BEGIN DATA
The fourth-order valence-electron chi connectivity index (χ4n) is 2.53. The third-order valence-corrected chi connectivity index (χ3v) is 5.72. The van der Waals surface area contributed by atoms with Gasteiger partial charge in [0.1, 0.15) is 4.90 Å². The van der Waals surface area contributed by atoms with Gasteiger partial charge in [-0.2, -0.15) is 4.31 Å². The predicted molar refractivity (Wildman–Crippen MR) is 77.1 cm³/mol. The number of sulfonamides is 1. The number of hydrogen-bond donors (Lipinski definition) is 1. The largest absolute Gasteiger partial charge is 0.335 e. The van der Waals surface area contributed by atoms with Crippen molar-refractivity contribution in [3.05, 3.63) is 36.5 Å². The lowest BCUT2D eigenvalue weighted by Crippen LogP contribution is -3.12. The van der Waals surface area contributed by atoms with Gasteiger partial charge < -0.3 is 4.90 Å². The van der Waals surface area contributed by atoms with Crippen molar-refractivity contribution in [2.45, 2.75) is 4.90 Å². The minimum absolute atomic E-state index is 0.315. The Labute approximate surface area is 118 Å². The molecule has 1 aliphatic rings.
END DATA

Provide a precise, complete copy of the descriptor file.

The fourth-order valence-electron chi connectivity index (χ4n) is 2.53. The third-order valence-corrected chi connectivity index (χ3v) is 5.72. The van der Waals surface area contributed by atoms with Gasteiger partial charge in [0.1, 0.15) is 4.90 Å². The van der Waals surface area contributed by atoms with Gasteiger partial charge in [-0.2, -0.15) is 4.31 Å². The predicted molar refractivity (Wildman–Crippen MR) is 77.1 cm³/mol. The number of sulfonamides is 1. The number of hydrogen-bond donors (Lipinski definition) is 1. The largest absolute Gasteiger partial charge is 0.335 e. The van der Waals surface area contributed by atoms with Crippen molar-refractivity contribution in [3.05, 3.63) is 36.5 Å². The lowest BCUT2D eigenvalue weighted by Crippen LogP contribution is -3.12. The van der Waals surface area contributed by atoms with Gasteiger partial charge < -0.3 is 4.90 Å². The van der Waals surface area contributed by atoms with Crippen molar-refractivity contribution in [2.45, 2.75) is 4.90 Å². The minimum absolute atomic E-state index is 0.315. The Labute approximate surface area is 118 Å². The molecule has 1 aliphatic rings.